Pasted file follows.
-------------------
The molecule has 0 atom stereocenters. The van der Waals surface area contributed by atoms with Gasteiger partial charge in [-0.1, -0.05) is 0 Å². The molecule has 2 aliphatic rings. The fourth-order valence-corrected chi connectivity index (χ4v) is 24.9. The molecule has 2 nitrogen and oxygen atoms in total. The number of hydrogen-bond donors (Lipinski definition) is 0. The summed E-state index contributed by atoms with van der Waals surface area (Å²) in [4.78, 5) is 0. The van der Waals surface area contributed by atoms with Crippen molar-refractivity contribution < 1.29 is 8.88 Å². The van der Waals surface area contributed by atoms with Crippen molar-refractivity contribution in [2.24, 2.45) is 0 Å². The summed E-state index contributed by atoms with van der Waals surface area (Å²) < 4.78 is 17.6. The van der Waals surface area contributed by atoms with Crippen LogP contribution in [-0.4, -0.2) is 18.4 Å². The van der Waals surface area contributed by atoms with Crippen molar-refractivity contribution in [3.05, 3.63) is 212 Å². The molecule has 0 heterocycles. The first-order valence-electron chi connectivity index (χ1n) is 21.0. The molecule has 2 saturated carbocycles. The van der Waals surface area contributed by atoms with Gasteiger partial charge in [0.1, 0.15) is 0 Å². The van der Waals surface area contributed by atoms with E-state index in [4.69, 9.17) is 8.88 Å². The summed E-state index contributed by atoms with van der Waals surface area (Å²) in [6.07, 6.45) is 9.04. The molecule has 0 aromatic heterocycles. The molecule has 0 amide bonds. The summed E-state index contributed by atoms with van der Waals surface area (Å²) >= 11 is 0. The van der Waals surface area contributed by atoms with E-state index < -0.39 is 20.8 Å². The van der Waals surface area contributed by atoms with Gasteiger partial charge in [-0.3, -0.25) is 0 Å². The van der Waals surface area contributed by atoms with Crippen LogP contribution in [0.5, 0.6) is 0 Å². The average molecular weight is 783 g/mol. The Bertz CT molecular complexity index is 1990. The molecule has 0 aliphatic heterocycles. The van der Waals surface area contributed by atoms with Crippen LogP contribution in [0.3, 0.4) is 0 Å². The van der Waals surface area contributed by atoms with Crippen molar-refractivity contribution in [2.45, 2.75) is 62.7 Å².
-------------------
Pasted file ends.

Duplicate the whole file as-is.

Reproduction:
The molecule has 0 atom stereocenters. The van der Waals surface area contributed by atoms with Gasteiger partial charge in [-0.1, -0.05) is 0 Å². The molecule has 2 aliphatic rings. The fourth-order valence-corrected chi connectivity index (χ4v) is 24.9. The molecule has 2 nitrogen and oxygen atoms in total. The number of hydrogen-bond donors (Lipinski definition) is 0. The summed E-state index contributed by atoms with van der Waals surface area (Å²) in [4.78, 5) is 0. The van der Waals surface area contributed by atoms with Crippen molar-refractivity contribution < 1.29 is 8.88 Å². The van der Waals surface area contributed by atoms with Crippen molar-refractivity contribution in [2.24, 2.45) is 0 Å². The summed E-state index contributed by atoms with van der Waals surface area (Å²) < 4.78 is 17.6. The van der Waals surface area contributed by atoms with Crippen LogP contribution in [-0.4, -0.2) is 18.4 Å². The van der Waals surface area contributed by atoms with Crippen molar-refractivity contribution in [3.05, 3.63) is 212 Å². The molecule has 0 heterocycles. The first-order valence-electron chi connectivity index (χ1n) is 21.0. The molecule has 2 saturated carbocycles. The van der Waals surface area contributed by atoms with Gasteiger partial charge in [0.1, 0.15) is 0 Å². The van der Waals surface area contributed by atoms with E-state index in [4.69, 9.17) is 8.88 Å². The summed E-state index contributed by atoms with van der Waals surface area (Å²) in [6.07, 6.45) is 9.04. The molecule has 0 aromatic heterocycles. The molecule has 0 amide bonds. The summed E-state index contributed by atoms with van der Waals surface area (Å²) >= 11 is 0. The van der Waals surface area contributed by atoms with E-state index < -0.39 is 20.8 Å². The van der Waals surface area contributed by atoms with Gasteiger partial charge in [-0.3, -0.25) is 0 Å². The van der Waals surface area contributed by atoms with Crippen LogP contribution in [0.5, 0.6) is 0 Å². The average molecular weight is 783 g/mol. The Bertz CT molecular complexity index is 1990. The molecule has 0 aliphatic heterocycles. The van der Waals surface area contributed by atoms with Crippen LogP contribution in [0.3, 0.4) is 0 Å². The van der Waals surface area contributed by atoms with Crippen molar-refractivity contribution in [2.45, 2.75) is 62.7 Å².